Kevin Ring, who was arrested last week on conspiracy, fraud and obstruction-of-justice charges stemming from his work on Jack Abramoff’s lobbying team, has asked a federal judged to recuse herself from his case.
Ring is accused of attempting to thwart a grand jury and congressional investigation, of lying about getting an alleged $135,000 kickback, and of engaging in a scheme to deprive citizens of the “honest services” of their elected officials, including his former boss, Rep. John Doolittle (R-Calif.).
In a motion filed yesterday with Judge Ellen Segal Huvelle of the U.S. District Court for the District of Columbia, Ring questioned whether her “impartiality has been eroded” as the principal judge in a five-year federal influence-peddling investigation that has generated guilty pleas from 13 former lobbyists and government officials. “The motion is made out of concern, not lack of respect,” wrote Ring’s lawyer, Richard Hibey of Miller & Chevalier.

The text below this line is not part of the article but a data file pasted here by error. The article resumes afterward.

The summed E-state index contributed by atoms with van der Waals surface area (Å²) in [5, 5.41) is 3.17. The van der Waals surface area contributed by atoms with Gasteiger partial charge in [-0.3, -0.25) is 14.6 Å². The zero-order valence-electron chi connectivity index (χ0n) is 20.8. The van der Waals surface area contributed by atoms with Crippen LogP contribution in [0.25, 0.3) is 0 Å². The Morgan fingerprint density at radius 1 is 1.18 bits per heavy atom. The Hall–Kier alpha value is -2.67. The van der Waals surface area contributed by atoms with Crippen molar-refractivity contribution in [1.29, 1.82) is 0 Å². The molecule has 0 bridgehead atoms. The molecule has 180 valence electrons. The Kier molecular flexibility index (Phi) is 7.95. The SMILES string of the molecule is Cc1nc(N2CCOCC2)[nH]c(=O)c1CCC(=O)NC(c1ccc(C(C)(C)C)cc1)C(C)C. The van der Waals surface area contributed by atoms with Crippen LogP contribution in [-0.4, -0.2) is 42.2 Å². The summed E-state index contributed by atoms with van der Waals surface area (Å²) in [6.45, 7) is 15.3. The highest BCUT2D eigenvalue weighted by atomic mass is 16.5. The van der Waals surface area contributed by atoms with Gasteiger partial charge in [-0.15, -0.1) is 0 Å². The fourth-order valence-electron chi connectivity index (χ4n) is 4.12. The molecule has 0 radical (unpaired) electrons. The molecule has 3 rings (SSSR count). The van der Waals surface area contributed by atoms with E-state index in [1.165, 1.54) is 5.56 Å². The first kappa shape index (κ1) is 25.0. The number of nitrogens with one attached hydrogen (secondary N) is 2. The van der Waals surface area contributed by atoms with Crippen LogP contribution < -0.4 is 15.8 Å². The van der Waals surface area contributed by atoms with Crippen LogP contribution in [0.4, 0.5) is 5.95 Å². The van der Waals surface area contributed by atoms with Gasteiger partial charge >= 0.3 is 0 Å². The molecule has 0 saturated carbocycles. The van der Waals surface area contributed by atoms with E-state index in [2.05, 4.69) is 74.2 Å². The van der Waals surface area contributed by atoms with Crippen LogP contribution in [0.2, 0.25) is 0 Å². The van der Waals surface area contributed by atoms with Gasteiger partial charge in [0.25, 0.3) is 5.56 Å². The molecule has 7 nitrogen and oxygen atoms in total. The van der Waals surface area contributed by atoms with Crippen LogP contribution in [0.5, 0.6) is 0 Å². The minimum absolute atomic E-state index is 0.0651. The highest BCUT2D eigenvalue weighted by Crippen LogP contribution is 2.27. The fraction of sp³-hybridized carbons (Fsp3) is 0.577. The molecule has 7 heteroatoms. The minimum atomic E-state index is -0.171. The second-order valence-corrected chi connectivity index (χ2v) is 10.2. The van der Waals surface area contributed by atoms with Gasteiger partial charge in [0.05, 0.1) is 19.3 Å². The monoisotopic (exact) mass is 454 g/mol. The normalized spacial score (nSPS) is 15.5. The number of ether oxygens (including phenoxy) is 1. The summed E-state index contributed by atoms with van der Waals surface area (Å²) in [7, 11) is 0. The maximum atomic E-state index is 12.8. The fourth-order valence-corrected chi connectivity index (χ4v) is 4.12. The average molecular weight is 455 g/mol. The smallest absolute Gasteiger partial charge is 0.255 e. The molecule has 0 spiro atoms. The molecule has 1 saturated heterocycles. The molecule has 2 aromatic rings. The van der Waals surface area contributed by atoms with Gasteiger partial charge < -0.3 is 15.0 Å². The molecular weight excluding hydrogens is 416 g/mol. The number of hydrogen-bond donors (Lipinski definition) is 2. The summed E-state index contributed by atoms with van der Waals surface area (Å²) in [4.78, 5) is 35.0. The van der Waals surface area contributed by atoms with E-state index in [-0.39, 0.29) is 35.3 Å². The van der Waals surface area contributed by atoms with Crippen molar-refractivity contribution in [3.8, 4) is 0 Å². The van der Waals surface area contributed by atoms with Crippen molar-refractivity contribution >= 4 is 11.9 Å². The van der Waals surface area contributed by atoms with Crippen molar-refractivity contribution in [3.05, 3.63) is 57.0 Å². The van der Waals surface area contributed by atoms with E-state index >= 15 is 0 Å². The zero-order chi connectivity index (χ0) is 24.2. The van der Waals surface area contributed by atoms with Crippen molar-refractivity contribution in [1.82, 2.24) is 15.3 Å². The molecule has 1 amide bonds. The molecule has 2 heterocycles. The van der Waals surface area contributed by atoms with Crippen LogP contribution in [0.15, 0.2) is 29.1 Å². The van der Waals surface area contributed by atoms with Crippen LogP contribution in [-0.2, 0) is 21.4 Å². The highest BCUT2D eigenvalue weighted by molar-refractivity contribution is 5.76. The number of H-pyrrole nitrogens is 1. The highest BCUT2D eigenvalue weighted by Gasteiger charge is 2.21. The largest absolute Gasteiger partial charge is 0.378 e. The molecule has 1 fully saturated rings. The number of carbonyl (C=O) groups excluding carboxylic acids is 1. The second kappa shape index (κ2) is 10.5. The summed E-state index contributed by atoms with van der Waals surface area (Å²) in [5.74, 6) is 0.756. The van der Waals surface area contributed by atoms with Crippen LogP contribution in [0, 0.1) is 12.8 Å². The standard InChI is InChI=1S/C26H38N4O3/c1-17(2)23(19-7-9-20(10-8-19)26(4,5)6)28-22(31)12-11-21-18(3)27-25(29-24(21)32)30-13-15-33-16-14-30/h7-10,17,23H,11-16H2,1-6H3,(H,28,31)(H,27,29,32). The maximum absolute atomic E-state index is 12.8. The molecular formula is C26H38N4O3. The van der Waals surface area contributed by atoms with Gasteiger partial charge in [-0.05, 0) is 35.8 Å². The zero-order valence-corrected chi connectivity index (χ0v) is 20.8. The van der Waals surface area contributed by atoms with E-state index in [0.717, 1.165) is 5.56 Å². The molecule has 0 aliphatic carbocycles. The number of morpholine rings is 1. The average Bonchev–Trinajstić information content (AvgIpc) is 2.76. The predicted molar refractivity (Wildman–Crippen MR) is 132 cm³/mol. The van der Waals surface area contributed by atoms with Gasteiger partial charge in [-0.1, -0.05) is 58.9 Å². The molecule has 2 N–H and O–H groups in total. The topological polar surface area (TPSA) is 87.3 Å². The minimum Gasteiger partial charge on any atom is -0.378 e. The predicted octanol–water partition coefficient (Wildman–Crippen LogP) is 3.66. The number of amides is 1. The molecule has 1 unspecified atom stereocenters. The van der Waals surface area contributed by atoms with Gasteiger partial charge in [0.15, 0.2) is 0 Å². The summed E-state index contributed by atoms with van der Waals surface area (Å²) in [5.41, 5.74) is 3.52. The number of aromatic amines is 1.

Huvelle has accepted plea agreements in five related cases and sentenced several defendants in the probe, including Abramoff, who continue to cooperate with federal investigators. Presumably, the cooperating defendants would be available as government witnesses at Ring’s trial.
Hibey said Huvelle’s history with the investigation would make his defense awkward: He’d have to ask her to reject government legal theories she had already accepted in the other cases. The lawyer also said it was likely that Huvelle had reviewed grand jury evidence related to Ring’s case before he was indicted. Hibey was referring to a sealed pleading prosecutors filed with Huvelle on the eve of Abramoff's Sept. 4 sentencing, describing Abramoff's cooperation in unindicted cases. Ring’s indictment was returned on Sept. 5.
Recusal requests are rarely successful, Hibey granted, because “the issue always comes down to the discretion of the judge who is being asked to step aside.”
“As trial lawyers, we are not reluctant to advocate positions that are, to put it mildly, unpopular, so long as there is a principled basis for advancing them,” Hibey wrote. “We think what we have said here fits this situation entirely.”